Use this URL to cite or link to this record in EThOS: https://ethos.bl.uk/OrderDetails.do?uin=uk.bl.ethos.772822
Title: The impact of Saudi systemic factors on investigative journalism
Author: Almania, Ali M.
ISNI:       0000 0004 7960 2791
Awarding Body: Salford University
Current Institution: University of Salford
Date of Award: 2019
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Abstract:
Investigative journalism is considered one of the most important types of news reporting although importantly it differs according to the media environment in which it is practised. This study addresses gaps in the literature by exploring the practice and status of investigative journalism in Saudi Arabia. This research examines the factors that influence investigative journalism, focusing on the relationship between systemic elements and the practice of investigative journalism from the perspectives of journalists and editors-in-chief. The study attempts to elucidate the ways that political, cultural and religious considerations influence investigative journalism. The mixed method approach adopted in this study combines interviews with editors-in-chief and questionnaires with journalists from all Saudi newspapers. Gatekeeping as a theoretical framework is employed to examine the extent to which the systemic factors, particularly the political and religious, impact on the practice of investigative journalism. Based on current literature and the findings of this study, the practice of investigative journalism is not common in Saudi Arabia, and there is a lack of professional recognition of investigative journalism influenced by inadequate training, financing and consideration of its importance. This study has established that the obstacles and restrictions imposed upon journalists by the systemic environment are unique to the socio-political climate in Saudi Arabia. Hence, this study has contributed to the existing body of research, finding that the government has the most influence over the practice of investigative journalism, while other factors such as culture and religion are influenced by the government. Moreover, this study has identified gatekeeping as a multi-stage process that is initiated prior to launching journalistic investigations and continues throughout the news cycle up to and through post-production.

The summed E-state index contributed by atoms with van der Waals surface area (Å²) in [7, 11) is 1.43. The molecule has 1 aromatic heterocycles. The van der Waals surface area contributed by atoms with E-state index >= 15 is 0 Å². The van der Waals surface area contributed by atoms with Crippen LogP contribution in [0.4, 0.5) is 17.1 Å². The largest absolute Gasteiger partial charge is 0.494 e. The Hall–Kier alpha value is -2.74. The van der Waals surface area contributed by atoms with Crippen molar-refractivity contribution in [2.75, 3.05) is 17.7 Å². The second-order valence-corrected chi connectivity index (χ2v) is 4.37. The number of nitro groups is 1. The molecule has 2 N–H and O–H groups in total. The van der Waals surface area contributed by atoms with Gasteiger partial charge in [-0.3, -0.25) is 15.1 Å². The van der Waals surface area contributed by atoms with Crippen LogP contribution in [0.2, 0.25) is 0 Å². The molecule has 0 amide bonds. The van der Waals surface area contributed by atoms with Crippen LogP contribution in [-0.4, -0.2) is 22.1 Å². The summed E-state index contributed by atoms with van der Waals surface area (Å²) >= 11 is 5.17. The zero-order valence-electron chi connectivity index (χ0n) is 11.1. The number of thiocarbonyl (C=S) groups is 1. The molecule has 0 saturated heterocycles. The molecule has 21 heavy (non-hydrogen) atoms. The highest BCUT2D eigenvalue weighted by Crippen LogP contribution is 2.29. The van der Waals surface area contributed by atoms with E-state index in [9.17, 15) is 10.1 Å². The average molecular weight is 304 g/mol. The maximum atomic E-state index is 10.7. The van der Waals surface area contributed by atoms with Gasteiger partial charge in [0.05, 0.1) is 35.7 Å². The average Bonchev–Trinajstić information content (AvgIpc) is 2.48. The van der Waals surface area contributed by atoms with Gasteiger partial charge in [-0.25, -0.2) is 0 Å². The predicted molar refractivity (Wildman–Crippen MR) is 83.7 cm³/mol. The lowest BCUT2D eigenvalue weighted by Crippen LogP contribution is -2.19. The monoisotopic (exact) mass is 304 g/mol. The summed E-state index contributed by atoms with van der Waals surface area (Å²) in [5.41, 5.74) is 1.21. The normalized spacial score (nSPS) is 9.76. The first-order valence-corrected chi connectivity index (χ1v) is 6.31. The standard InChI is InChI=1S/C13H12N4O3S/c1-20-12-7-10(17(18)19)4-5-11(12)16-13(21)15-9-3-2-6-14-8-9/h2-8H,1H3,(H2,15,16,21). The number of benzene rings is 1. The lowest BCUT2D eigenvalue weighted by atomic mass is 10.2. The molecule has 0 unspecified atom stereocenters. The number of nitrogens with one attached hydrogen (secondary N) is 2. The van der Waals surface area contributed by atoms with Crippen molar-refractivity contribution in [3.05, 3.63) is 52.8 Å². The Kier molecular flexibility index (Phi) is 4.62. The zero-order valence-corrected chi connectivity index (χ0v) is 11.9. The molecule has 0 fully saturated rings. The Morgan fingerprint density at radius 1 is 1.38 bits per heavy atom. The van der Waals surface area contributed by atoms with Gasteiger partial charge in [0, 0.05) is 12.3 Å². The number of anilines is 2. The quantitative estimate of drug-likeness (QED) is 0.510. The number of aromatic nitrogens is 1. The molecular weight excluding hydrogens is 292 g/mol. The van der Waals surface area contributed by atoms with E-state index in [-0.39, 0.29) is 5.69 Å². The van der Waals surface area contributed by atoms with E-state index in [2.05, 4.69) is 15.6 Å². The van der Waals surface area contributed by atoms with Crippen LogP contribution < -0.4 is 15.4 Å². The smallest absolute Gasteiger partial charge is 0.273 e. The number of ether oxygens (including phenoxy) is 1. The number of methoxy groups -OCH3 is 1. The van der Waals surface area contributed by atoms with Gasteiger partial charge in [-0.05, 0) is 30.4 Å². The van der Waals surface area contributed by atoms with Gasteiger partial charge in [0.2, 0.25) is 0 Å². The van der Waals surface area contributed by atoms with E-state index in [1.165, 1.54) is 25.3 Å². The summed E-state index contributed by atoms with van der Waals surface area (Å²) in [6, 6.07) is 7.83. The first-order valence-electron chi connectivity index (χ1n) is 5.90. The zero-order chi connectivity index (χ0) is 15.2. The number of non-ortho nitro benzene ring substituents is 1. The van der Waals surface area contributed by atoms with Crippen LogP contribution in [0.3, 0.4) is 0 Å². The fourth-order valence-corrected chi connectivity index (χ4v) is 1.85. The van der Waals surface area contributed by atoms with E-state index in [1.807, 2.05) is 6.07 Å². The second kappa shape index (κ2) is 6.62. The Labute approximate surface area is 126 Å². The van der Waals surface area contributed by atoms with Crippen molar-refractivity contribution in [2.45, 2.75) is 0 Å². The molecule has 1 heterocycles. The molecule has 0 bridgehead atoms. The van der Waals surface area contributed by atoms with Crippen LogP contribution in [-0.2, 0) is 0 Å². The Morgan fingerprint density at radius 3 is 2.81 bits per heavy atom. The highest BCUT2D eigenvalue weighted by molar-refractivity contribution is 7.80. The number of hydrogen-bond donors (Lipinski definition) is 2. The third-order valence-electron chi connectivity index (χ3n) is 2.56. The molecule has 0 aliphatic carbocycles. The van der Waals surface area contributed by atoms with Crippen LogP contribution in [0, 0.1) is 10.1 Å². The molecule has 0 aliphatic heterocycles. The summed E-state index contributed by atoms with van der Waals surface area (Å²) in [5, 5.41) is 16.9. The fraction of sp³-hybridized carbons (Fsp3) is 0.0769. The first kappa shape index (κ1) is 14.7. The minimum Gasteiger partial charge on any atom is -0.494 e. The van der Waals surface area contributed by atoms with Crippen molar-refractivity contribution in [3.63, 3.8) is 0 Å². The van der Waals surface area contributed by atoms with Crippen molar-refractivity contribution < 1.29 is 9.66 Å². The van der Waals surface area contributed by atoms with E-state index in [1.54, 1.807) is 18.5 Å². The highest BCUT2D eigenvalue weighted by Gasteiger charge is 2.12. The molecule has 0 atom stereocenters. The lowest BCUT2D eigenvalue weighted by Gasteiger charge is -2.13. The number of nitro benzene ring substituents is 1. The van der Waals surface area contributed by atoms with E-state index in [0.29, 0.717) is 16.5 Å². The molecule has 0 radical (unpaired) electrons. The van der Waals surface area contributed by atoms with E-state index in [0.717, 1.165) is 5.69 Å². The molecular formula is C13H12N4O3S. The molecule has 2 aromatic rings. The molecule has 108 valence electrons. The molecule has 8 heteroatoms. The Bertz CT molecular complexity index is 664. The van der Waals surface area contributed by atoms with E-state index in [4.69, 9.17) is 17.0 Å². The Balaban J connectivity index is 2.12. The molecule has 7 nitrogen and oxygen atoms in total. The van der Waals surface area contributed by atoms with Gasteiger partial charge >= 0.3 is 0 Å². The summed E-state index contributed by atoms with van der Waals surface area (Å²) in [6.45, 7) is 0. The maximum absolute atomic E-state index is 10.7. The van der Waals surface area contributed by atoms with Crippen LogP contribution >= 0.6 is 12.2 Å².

Supervisor: Not available Sponsor: Not available
Qualification Name: Thesis (Ph.D.) Qualification Level: Doctoral
EThOS ID: uk.bl.ethos.772822  DOI: Not available
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